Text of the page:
The Toddler-Induced Hangover Is Very REAL: Andrea Mara Has 9 Tips For Survival
I want to crawl under a rock. My mouth is dry, and speaking is a challenge. I feel nauseous and dehydrated. I want chocolate. Or chips. And a nap. The space under the counter is starting to look like a really appealing spot for a sleep.
I wish I could tell you stories about my night out – drinking Mojitos and dancing till 3am. But I can’t. Not because I can’t remember, but because it didn’t happen. My hangover has nothing to do with alcohol, and everything to do with a toddler and a sleepless night.
He has a cough. He woke at 2am, I went to him, I soothed him, I got him a drink, I went back to bed. He coughed again. He cried, I went to him again, then a third time. I asked him if he wanted me to sleep in his bed with him. He nodded yes, and wrapped his arms around my neck. The coughing stopped, and finally he slept.
Me – not so much. His bed is small, and I didn’t want to disturb him by shifting around to get comfortable . At 5.30am, I finally crept back to my own bed, and passed out. For a whole hour. Then the clock rang – time to get up and face the pain of a day at work on three hours sleep.
The toddler was in great form – no sign of the night’s restlessness having taken its toll on him. Unlike his mother, who could barely speak. He got ready to spend his day playing, and I got ready to spend mine trying to work. I suggested we switch places, pointing out that he was likely to be just as productive as me today, but he wasn’t interested.
So off I went, coffee in hand, bracing myself for a difficult day.
And difficult is exactly what it has been. Time is ticking by interminably slowly. All I want is chocolate, but I don’t have the energy to go to the shop. And I’m feeling guilty, because I’m less productive and less capable today, although none of it is my fault.
We’ve all been here – every parent of a small child has faced into a day like this once or many times over, and somehow, we all muddle through.
But like any hangover, the toddler-induced version has some fixes to help you on your way – no silver bullets, nothing that definitively works, but sometimes, one of these does the much-needed magic:
1 Have a coffee (or two)
We all know that too much coffee is a bad idea, and that there’s a low that follows the caffeine high. We’re told to switch to decaf or have water instead. But if you’re exhausted, you don’t necessarily want to hear that. So while you definitely shouldn’t have 12 espressos, an extra coffee might be in order today. At least temporarily it will help.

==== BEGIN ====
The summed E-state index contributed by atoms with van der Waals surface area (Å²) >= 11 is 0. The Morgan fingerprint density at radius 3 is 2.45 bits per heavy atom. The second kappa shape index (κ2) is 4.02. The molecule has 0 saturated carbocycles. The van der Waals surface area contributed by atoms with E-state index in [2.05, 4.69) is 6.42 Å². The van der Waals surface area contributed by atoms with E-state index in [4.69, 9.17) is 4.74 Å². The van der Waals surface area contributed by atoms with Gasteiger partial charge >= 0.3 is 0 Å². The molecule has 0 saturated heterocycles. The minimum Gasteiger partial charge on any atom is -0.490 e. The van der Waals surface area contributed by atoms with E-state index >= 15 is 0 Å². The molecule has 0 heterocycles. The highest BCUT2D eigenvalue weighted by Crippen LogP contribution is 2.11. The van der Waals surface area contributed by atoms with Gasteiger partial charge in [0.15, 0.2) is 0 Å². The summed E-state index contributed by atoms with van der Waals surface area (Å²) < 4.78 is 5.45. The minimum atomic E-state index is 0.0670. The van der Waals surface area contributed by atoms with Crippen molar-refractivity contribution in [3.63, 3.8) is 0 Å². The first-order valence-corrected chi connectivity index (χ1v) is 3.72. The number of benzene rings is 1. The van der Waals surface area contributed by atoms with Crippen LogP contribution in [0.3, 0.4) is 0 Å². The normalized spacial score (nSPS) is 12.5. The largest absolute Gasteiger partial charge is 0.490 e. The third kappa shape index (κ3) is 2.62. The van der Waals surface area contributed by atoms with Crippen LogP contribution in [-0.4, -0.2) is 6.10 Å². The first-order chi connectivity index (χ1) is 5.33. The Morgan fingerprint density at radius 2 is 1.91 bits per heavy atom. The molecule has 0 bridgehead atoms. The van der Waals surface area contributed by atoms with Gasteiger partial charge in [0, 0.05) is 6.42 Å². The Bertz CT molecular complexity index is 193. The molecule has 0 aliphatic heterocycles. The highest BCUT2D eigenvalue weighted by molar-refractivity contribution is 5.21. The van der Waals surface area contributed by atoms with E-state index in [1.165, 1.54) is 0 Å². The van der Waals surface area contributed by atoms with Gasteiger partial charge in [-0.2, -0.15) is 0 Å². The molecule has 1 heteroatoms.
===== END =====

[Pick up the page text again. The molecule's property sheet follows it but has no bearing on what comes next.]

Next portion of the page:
2 Eat something energy boosting
Blueberries, almonds and oranges all boost energy; having a box of fruit to pick at will help you get through the morning. On your lunch break, try something with salmon, spinach, kale or quinoa, all of which are known to help flagging energy levels. Treat yourself to some Greek yoghurt with fruit, or just go straight for chocolate. Make sure it’s dark chocolate though, if you’re after the actual energy boost.
3 Eat something you like
As much as we know the benefits of healthy food, sometimes exhaustion wins over everything else. If you can’t bring yourself to go in search of kale or quinoa, and that Danish pastry is calling your name, go for it. Today is not the day for feeling guilty about food on top of everything else.
4 Wear make-up
Or, if you already do, wear more (especially under-eye concealer). A smidge of blusher will make you look less ghostly, and lipstick will almost always make you look and feel better.
No, not those Mojitos we were talking about – try Berocca, magnesium, vitamin B, coconut water, juices, or smoothies. These are all energy boosters that have been recommended to me over the years by other working mums who have been there and dissolved the Berocca. Or just drink cold water; often dehydration causes us to feel sluggish, adding to feelings of exhaustion.
6 Do something interesting
If you can, do work that is stimulating; it might be a distraction from the tiredness, and make time go by quickly. Or, if you’ve got nothing suitably interesting to do, get through your admin. Tomorrow’s energetic self will thank you for that. And if your work requires creativity, exhaustion could be good. According to a study quoted in Scientific American, research shows that you can actually be more creative when tired, because innovation and creativity are greatest when we are not at our best. Admittedly, this one may be hard to buy into when you’re struggling through work on 2 hours sleep.
7 Take breaks
Go for coffee, make tea, go for a walk, meet someone for lunch. Instead of emailing a colleague, walk over to her desk – that should kill another 5 minutes and wake you up in the process.
8 Go to bed
No, not at work – that might not go down well – but plan an early night tonight and think about how good you’ll feel tomorrow. Then actually do it – don’t be on Facebook at midnight.
9 Fake it till you make it
Put on an Oscar-winning performance. Pretend to be the person you would have been today if you’d had a full night’s sleep. Putting energy into faking being bubbly and bright might just help you forget how you really feel.
And remember, somebody somewhere is lying in bed right now because they had too many Mojitos last night, and didn’t make it into work this morning. You did good – you turned up. Now, excuse me while I grab that nap under my desk.
Andrea Mara is a shoe-obsessed, coffee-loving mother of three from Dublin. When she’s not working or looking after her three kids, she’s simultaneously making tomorrow’s school lunches, eating Toblerone and letting off steam on her blog.
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